Financial FAQs

How big is Trinity’s endowment and is it the richest college in Cambridge?

At the close of the last financial year (2015-16), Trinity’s endowment assets totalled £1.081bn.

While Trinity College is generally considered to be the wealthiest in Cambridge, it is important to note that our overall net spendable income (£44m in 2015-16), is fully committed. Trinity’s financial position must be seen in the perspective of the College’s many responsibilities, as well as in the global landscape in which we now compete for the best students and academic scholars, often against institutions able to offer greater financial support.

How much does Trinity spend each year and on what?

In 2015-16, Trinity had a net spendable investment income of £44m (including some £33.4m of net investment income), and we spent that on maintaining teaching and research in the College and the wider University. The direction of studies, supervisions, and provision of pastoral support, are, of course, our most significant costs and far exceed the fee income the College receives from student fees. For our undergraduates, we estimate costs in the order of £12,000 per year, yet fee income for our publicly funded undergraduates is only £4,500 per student. We spend over £4m per year on scholarships and awards to our own students.

Our continuing programme of maintenance and renewal for our magnificent buildings is particularly expensive, and the College has set aside 20% of its endowment income for this purpose every year. Building work this year included long overdue renovations to New Court to improve access and facilities for our students and Fellows.

Does Trinity give money to other colleges?

Yes, Trinity makes sizeable donations to the less endowed colleges to provide student support and teaching. We have a long tradition of supporting the University. We founded the Isaac Newton Trust and the led the Cambridge Bursary Scheme, and we must continue to assist in ensuring the excellence of the University and the colleges.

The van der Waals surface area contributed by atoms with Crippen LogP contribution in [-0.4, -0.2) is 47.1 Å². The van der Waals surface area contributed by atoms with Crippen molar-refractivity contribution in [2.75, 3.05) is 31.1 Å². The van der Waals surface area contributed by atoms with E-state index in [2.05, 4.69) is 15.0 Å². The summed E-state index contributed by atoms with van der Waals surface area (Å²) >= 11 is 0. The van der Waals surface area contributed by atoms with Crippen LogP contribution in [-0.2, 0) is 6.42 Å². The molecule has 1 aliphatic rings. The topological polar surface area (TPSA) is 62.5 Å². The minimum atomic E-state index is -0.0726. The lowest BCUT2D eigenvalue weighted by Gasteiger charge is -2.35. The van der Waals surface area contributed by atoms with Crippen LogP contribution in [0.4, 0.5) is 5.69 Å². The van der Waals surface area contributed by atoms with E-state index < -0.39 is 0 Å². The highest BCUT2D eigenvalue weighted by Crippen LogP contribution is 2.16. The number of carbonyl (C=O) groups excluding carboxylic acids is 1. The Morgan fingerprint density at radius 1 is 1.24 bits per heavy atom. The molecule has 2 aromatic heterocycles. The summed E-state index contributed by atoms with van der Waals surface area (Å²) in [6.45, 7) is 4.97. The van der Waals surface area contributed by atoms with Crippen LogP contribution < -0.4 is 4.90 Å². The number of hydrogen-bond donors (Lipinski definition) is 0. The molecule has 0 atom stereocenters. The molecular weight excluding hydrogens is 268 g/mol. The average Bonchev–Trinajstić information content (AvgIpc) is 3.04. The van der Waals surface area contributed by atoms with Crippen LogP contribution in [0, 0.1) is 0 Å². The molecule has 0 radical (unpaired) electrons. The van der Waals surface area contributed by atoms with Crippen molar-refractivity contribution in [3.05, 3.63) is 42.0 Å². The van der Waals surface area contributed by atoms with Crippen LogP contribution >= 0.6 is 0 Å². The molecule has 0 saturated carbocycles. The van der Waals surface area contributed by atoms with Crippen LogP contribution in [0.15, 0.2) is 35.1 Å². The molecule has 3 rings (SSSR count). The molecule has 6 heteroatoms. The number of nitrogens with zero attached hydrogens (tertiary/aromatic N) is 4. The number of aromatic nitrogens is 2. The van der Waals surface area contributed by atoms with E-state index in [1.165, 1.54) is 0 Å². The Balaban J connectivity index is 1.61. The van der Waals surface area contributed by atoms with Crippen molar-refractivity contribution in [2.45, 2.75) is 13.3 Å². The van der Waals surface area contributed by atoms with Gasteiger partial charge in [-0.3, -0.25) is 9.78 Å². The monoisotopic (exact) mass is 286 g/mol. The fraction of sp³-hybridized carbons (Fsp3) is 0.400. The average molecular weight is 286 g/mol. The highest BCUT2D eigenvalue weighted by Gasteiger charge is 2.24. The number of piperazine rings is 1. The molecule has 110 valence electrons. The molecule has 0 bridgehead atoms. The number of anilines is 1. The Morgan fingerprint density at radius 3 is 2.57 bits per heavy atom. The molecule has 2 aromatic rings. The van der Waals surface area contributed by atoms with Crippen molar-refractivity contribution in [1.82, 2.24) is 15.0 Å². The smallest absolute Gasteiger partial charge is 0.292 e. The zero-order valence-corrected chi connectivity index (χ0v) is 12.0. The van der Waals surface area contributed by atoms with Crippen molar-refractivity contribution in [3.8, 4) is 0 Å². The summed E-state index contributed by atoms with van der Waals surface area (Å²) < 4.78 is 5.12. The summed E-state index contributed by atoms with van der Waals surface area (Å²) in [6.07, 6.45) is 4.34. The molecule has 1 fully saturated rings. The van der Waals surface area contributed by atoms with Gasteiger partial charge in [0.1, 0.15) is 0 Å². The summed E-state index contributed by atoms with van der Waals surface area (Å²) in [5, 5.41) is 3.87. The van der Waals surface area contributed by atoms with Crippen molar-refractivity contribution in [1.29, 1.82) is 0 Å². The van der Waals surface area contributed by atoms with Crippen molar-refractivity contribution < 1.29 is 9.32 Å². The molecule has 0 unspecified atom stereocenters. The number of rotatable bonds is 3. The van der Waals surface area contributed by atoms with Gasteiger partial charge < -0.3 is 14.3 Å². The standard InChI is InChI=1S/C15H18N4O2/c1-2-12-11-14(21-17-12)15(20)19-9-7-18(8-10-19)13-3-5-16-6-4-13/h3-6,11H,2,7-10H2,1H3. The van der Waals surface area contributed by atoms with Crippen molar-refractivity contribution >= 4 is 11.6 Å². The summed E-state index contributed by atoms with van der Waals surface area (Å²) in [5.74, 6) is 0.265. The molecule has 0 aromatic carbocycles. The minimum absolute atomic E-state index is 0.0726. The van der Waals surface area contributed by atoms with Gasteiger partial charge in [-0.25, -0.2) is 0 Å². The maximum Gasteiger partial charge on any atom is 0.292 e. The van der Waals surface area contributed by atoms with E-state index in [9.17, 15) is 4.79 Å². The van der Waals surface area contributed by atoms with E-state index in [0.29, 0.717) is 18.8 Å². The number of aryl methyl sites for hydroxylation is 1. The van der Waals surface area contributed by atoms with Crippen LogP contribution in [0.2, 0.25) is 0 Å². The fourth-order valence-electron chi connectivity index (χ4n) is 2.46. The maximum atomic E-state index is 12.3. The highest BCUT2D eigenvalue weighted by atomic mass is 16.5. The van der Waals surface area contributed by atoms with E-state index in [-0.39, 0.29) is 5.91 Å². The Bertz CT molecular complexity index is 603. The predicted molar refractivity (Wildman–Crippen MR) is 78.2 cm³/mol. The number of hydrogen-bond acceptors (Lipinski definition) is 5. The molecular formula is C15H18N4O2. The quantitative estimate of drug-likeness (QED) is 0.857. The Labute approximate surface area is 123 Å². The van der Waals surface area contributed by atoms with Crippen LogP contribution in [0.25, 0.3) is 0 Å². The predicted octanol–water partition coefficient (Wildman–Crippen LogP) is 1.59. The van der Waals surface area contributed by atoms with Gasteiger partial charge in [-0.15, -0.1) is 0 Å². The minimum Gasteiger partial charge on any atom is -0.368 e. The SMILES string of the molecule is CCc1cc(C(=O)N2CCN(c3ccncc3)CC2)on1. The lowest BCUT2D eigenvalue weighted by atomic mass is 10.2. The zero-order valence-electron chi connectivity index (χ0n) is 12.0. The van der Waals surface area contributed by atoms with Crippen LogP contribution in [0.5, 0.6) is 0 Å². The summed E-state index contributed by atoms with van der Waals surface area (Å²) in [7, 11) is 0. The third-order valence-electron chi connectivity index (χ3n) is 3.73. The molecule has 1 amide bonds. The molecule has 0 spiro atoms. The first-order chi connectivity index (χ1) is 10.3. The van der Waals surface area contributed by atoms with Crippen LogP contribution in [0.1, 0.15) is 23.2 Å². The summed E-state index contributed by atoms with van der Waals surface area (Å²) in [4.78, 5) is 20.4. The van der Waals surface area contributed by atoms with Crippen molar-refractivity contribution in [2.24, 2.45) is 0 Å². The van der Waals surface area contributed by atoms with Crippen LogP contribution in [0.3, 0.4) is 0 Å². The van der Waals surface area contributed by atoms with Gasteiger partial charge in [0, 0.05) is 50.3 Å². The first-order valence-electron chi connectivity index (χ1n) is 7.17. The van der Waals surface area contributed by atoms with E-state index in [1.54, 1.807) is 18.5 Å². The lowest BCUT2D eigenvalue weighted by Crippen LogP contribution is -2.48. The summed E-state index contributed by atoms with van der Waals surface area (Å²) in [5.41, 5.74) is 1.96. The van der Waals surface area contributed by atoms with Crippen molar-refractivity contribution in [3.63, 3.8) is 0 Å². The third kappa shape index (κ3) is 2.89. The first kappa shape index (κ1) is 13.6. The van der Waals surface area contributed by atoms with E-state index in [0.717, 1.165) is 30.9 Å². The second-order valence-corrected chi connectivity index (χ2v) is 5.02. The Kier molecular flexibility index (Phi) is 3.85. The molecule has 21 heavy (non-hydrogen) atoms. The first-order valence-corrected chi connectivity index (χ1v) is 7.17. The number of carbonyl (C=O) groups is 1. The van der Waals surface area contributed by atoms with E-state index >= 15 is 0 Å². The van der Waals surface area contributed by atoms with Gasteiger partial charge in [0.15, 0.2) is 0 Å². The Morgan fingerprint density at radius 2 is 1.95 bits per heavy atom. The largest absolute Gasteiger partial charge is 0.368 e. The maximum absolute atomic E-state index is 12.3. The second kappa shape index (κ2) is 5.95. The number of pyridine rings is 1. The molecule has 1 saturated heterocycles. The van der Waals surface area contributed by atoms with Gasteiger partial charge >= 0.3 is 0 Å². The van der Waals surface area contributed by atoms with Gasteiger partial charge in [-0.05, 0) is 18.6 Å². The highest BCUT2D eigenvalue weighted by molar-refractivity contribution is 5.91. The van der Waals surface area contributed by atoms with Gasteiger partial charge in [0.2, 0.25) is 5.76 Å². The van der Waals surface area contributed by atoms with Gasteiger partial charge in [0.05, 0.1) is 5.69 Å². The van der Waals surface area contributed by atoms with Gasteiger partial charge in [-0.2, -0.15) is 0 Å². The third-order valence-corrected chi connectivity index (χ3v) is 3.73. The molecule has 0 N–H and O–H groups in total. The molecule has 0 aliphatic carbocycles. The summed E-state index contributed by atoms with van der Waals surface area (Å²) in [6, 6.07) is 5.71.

Over the last few years, Trinity College allocated 20% of its budget to provide for student support and teaching across the University. The College’s relatively healthy financial position must therefore be seen in the perspective of the College’s many responsibilities.

Why does Trinity fundraise?

If Trinity is to sustain its work and reputation into the future we can’t spend capital, so if we are to do more of what we do, and to develop new world-class initiatives and programmes, we need to supplement our income.

It is important to place Trinity in the context of international competitors, institutions to whom we are rightly compared academically. Our total endowment, at approximately $1.2bn at current exchange rates, is less than the endowment of a number of liberal arts colleges on the east coast of America such as Amherst College, Williams College and Swarthmore College.

Using a different approach, if we consider Trinity’s endowment per student (so, dividing it by 1,000) it is commensurate with the Ivy League universities. Therefore Trinity, all by itself, demands comparison with these institutions. But Trinity is not an island. To be a great college we need to be part of a great university, so we have to continue to support the University in the years to come. And that puts our endowment in a different perspective.

If Trinity is to remain competitive as a world-class institution, supplementary income including new donations will be required to increase student support, improve College teaching and facilities, and advance new research both in Trinity and the University. This money will have to come from the generosity of our alumni.

The aforementioned US institutions have been remarkably successful in gaining the support of their alumni. Between 2003 and 2013, Amherst received gifts of over $500m. In the same period Trinity received some £15m. However, in the past three years donations pledged to the College have tripled. New gifts and pledges in the last financial year totalled over £3.5m. Given the demands of rising costs and increased global competition, it is particularly encouraging to see alumni and friends of the College helping its students, Fellows and researchers, and supporting its goal of facilitating world-class teaching and research.

We need to continue to ensure that we have new funds to keep the College at the forefront of education and research amongst increasingly successful global competitors.

What percentage of Trinity alumni donate to the College?

In the last financial year (July 2015-June 2016), 13% were donors to the College (up from 11% in 2014-2015).